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Nessel: Protest targeting Benson home an “affront to basic morality and decency”

Dana Nessel
Jodi Westrick
Michigan Radio

Protesters who gathered outsideMichigan Secretary of State Jocelyn Benson’s Detroit home this past weekend crossed the line from protected speech to threats and intimidation.

That’s according to statements made by Benson, and state Attorney General Dana Nessel. Nessel was a guest on Stateside Monday.

Benson said members of the crowd yelled obscenities through bullhorns, chanted things like “Stop the steal!” and other slogans related to what she calls “false information” about election fraud. Some of the people were armed.

“I have always been an energetic advocate for the right and importance of peaceful protest as enshrined in the United States Constitution, however there is a line crossed when gatherings are done with the primary purpose of intimidation of public officials who are carrying out the oath of office they solemnly took as elected officials,” said Benson in a statement. She called the protesters’ actions “an extension of the noise and clouded efforts to spread false information about the security and accuracy of our elections that we’ve all endured in the month since the polls closed on November 3.”

“The demands made outside my home were unambiguous, loud and threatening,” the statement continued. “They targeted me in my role as Michigan’s Chief Election Officer. But the threats of those gathered weren’t actually aimed at me – or any other elected officials in this state. They were aimed at the voters.”

Nessel called the incident an “affront to basic morality and decency,” and a mob “masquerading as a protest…[in an] attempt to instill fear into our public officials.” She said they used “the cloak of the First Amendment” to push the boundaries of the law.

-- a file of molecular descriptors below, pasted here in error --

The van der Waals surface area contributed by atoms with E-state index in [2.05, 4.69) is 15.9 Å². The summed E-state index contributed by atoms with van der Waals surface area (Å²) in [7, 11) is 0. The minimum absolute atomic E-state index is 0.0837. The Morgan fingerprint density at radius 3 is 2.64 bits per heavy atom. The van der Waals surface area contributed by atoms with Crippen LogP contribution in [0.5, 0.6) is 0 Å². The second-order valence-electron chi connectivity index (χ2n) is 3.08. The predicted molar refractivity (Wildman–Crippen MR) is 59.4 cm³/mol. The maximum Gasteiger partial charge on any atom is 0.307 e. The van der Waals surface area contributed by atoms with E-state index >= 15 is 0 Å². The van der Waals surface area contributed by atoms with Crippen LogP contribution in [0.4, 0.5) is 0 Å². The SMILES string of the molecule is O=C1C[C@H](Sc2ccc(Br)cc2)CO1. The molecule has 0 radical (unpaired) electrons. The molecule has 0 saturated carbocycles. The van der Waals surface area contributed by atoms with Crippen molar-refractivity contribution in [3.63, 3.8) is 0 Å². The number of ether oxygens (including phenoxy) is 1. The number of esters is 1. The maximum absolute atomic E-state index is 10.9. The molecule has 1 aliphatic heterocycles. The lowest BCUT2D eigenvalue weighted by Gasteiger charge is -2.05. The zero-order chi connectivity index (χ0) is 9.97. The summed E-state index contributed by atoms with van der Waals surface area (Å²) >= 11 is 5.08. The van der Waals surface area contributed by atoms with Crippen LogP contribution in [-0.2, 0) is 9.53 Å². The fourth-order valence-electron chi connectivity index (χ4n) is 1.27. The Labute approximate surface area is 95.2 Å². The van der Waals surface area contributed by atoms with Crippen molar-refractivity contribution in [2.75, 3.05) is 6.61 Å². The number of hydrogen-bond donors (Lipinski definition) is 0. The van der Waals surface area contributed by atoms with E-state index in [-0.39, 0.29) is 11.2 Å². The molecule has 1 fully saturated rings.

“Credible threats of harm or violence, great bodily harm, those are not acceptable. Those are never ok,” Nessel said.

Nessel blamed the incident on President Donald Trump’s refusing to concede the election, and fueling baseless conspiracy theories about election fraud. She said threats against elected officials have escalated recently, including a racist death threatdirected at State Representative Cynthia Johnson (D-Detroit).

Nessel said the fact that protesters targeted Benson’s home, at night and with firearms, is disturbing. She said it appears protesters committed “a number of infractions,” including trespassing and violating local ordinances.

“Just because you have the intent to protest something that you don’t like, doesn’t make your activity legal,” Nessel said. “We have certain guidelines and restrictions on the First Amendment. You can’t just protest anywhere, anytime, any way in which you like, without violating other laws.”

But Nessel said prosecutions without further evidence are unlikely. Detroit Police did not make any arrests or issue any citations.

Stateside is produced daily by a dedicated group of producers and production assistants. Listen daily, on-air, at 3 and 8 p.m., or subscribe to the daily podcast wherever you like to listen.
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